The Chrysanthemums

The Chrysanthemums Truth and Fiction: The Inspiration behind “The Chrysanthemums”

Although critical interpretation of “The Chrysanthemums” varies widely, there seems to be general agreement that the character of Elisa Allen was based, at least loosely, on the Steinbeck’s wife, Carol Henning Steinbeck. In fact, when one compares the roots of the story with Steinbeck’s own life, this link is not only reinforced, but leads the attentive reader to the discovery of even more autobiographical connections.

The physical similarities and intellectual wittiness between Elisa Allen and Carol Steinbeck have often been noted by critics. Both women were capable and intelligent, quietly supportive of their husbands, and handsome in appearance. But the connections between “The Chrysanthemums” and Steinbeck’s life don’t stop there. Les Stanwood, in his essay “Flowers for Carol: John Steinbeck, Joseph Campbell and ‘The Chrysanthemums'” explains that although it wasn’t published until 1937, the story was most likely written in 1933, when he and Carol were living at his parents house in the Salinas Valley, isolated from their friends and social network.

More significantly, at the time, the young couple (who would later divorce) were experiencing marital difficulties. As Stanwood explains: “Many sources, including Steinbeck’s letters written after a post-divorce meeting with Carol, suggest that the young couple, married only three years at the time, were having problems of sexual incompatibility” (Stanwood 88). This echoes the implied sexual frustrations that Elisa feels towards her husband in “The Chrysanthemums” – although it is never mentioned openly, her obvious attraction for the stranger who arrives at their ranch suggests she is desperate for physical attention.

So if Elisa is Carol Steinbeck -- and Henry, by extension -- John Steinbeck, who is the tinker, the mysterious stranger who arrives at the ranch and so rivets Elisa’s attention? Stanwood, in his article, argues that the tinker may have been inspired by a young Joseph Campbell, Steinbeck’s friend, who visited the Steinbecks in 1932. According to a 1991 biography of Campbell, during this time he and Carol Steinbeck engaged in a brief affair – although it was never consummated, they flirted and kissed, sometimes in the presence of John Steinbeck. As Stanwood explains: “Steinbeck seems to have witnessed some of it, including Carol’s reaching out and touching Campbell’s leg while the two of them sat in a tree” (Stanwood 89), an incident that mirrors closely Elisa’s desire to touch the tinker’s leg in “The Chrysanthemums."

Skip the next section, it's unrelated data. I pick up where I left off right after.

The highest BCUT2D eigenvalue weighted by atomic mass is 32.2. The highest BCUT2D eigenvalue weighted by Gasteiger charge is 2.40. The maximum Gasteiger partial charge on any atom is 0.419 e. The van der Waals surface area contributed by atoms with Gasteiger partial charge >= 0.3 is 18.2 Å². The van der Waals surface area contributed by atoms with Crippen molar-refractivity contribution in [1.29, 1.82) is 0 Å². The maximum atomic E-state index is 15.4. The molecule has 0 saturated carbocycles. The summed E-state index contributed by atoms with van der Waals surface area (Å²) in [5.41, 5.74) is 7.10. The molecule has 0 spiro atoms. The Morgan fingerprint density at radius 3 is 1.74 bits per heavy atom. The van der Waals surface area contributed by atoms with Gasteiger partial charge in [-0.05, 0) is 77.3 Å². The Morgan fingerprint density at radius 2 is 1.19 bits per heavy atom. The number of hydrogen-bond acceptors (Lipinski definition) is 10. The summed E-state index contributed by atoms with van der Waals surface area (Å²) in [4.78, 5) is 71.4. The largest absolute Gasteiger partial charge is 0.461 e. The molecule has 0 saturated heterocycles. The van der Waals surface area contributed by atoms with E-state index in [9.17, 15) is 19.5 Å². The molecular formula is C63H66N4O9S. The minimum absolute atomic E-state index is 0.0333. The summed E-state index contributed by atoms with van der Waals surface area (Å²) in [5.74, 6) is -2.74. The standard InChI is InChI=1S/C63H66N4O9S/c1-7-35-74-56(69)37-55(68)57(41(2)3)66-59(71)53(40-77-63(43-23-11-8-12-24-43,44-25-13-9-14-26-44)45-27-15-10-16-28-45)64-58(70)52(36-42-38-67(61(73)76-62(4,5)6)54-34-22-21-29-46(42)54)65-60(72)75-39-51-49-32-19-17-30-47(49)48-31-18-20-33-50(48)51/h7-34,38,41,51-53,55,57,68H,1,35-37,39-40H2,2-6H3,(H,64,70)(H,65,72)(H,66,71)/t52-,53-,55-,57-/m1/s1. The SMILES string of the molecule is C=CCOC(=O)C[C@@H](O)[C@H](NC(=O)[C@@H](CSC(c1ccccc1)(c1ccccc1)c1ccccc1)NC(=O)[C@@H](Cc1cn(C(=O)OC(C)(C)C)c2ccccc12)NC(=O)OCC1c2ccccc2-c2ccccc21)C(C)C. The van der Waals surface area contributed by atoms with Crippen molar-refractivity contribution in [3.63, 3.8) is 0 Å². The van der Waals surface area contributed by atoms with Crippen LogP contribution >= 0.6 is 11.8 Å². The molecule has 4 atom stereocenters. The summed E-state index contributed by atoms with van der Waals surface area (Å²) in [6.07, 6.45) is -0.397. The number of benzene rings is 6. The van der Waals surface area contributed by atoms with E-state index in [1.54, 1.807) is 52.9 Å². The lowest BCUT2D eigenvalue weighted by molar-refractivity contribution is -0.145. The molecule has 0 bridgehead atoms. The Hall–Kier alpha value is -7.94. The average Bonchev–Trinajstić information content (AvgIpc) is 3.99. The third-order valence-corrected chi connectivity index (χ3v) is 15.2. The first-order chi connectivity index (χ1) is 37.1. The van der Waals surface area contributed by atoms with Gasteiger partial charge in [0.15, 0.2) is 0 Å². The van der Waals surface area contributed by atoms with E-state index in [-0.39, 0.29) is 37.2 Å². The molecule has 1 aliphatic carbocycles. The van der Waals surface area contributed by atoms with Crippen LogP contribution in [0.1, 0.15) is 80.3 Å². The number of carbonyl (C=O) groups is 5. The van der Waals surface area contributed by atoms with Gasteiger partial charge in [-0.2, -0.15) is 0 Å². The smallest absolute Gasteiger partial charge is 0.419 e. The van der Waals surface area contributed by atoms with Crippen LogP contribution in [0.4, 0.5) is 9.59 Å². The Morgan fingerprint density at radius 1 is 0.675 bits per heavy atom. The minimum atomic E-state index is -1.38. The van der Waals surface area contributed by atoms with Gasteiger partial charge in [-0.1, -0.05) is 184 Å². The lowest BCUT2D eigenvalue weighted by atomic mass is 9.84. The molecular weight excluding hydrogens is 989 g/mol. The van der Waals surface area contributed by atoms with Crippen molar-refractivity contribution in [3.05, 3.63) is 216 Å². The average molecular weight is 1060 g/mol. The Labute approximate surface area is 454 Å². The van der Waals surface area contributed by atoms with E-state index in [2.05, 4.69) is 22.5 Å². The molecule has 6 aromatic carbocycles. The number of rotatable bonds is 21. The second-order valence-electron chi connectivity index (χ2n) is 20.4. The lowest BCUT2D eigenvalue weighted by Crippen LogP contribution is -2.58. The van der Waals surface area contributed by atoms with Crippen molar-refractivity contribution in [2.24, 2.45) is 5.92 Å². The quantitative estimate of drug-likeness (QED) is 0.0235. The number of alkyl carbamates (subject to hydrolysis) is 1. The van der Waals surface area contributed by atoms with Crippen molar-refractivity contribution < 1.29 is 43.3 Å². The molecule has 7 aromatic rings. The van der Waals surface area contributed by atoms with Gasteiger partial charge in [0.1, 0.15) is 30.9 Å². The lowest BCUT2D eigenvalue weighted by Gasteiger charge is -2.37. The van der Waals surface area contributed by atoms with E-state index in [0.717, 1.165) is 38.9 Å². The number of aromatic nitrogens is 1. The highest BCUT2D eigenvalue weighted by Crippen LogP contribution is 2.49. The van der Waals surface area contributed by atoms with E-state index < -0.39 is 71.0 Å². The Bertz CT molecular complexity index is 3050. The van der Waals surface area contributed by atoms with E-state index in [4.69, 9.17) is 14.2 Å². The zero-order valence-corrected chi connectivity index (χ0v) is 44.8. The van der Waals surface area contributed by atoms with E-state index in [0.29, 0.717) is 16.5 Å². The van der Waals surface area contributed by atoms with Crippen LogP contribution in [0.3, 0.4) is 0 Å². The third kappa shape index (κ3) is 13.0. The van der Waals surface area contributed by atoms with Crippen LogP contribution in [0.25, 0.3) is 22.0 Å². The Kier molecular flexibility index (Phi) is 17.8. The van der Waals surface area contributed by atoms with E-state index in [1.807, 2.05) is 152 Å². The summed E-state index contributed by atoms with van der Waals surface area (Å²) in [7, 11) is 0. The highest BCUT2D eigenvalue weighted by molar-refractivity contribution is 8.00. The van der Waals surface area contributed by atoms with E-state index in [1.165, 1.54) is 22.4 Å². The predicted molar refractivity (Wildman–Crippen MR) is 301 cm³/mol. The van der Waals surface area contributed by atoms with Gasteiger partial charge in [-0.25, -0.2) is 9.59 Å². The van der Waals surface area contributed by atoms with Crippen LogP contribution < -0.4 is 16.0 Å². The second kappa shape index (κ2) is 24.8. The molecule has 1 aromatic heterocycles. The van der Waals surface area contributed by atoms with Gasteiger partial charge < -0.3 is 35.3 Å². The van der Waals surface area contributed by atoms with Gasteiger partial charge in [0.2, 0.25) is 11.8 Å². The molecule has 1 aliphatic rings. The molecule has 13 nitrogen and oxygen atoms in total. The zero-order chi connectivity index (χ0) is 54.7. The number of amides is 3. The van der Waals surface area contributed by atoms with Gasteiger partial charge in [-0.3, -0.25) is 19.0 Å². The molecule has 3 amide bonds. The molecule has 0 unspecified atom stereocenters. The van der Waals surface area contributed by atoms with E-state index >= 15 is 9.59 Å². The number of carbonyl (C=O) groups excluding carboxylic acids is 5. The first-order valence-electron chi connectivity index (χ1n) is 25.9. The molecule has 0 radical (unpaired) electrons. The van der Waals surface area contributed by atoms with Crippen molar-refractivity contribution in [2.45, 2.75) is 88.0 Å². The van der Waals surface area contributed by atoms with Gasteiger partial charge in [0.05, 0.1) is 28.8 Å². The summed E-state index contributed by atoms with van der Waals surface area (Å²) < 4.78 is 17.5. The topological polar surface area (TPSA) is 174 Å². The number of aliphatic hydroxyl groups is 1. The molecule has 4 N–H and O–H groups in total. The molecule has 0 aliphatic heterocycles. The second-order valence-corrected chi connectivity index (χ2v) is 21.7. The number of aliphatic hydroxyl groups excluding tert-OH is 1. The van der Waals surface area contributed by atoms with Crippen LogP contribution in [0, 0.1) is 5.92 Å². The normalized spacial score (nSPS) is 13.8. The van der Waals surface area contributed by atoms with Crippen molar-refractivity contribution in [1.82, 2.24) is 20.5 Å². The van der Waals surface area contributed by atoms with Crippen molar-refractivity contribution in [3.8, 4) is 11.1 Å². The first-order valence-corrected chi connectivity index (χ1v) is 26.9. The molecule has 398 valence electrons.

Joseph Campbell was a young, charming, educated scholar who was able to connect with Carol Steinbeck in a way that John, so consumed with his writing at the time, seemed unable to. It is telling that if Campbell is the inspiration for the tinker, Steinbeck chose to turn the charming man who competed for his wife’s attention into a big, dirty, uneducated itinerant. More telling, though, is the story’s conclusion. If one interprets Elisa’s tears at the end of the story as a sign of her despair at the tinker’s rejection and her frustration with her position in life, then we see, according to Stanwood, “his desire that Carol be devastated by the entire affair. To put it another way… Why in the end does Elisa 'cry like an old lady?' Well, because Steinbeck very much wished her to” (Stanwood 94).

John Steinbeck’s love for writing was often in tension with his love for his wife, and clearly, given the Steinbecks’ divorce in 1942 and John’s continued success as an author afterwards, the writing won out in the case of his relationship with Carol. “The Chrysanthemums," then, may be John’s attempts to use that writing to help quell the pain of that defeat.